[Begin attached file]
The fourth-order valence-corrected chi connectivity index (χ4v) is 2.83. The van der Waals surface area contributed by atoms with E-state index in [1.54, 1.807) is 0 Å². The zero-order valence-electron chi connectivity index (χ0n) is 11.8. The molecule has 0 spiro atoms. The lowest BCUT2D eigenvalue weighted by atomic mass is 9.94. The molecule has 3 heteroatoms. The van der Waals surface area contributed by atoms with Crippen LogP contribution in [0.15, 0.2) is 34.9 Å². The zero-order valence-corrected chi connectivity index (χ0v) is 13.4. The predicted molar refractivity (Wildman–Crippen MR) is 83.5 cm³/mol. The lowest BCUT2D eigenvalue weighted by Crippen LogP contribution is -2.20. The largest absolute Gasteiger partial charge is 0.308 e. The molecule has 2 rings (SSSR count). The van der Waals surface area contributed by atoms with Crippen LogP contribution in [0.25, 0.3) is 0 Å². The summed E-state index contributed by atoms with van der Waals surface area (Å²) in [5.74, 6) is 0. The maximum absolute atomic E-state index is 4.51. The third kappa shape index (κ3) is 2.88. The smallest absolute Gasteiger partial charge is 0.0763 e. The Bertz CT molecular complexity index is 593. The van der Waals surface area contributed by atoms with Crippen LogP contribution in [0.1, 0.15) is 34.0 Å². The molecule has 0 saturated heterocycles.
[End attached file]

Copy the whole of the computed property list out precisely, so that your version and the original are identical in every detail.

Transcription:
The fourth-order valence-corrected chi connectivity index (χ4v) is 2.83. The van der Waals surface area contributed by atoms with E-state index in [1.54, 1.807) is 0 Å². The zero-order valence-electron chi connectivity index (χ0n) is 11.8. The molecule has 0 spiro atoms. The lowest BCUT2D eigenvalue weighted by atomic mass is 9.94. The molecule has 3 heteroatoms. The van der Waals surface area contributed by atoms with Crippen LogP contribution in [0.15, 0.2) is 34.9 Å². The zero-order valence-corrected chi connectivity index (χ0v) is 13.4. The predicted molar refractivity (Wildman–Crippen MR) is 83.5 cm³/mol. The lowest BCUT2D eigenvalue weighted by Crippen LogP contribution is -2.20. The largest absolute Gasteiger partial charge is 0.308 e. The molecule has 2 rings (SSSR count). The van der Waals surface area contributed by atoms with Crippen LogP contribution in [0.25, 0.3) is 0 Å². The summed E-state index contributed by atoms with van der Waals surface area (Å²) in [5.74, 6) is 0. The maximum absolute atomic E-state index is 4.51. The third kappa shape index (κ3) is 2.88. The smallest absolute Gasteiger partial charge is 0.0763 e. The Bertz CT molecular complexity index is 593. The van der Waals surface area contributed by atoms with Crippen LogP contribution in [0.1, 0.15) is 34.0 Å². The molecule has 0 saturated heterocycles.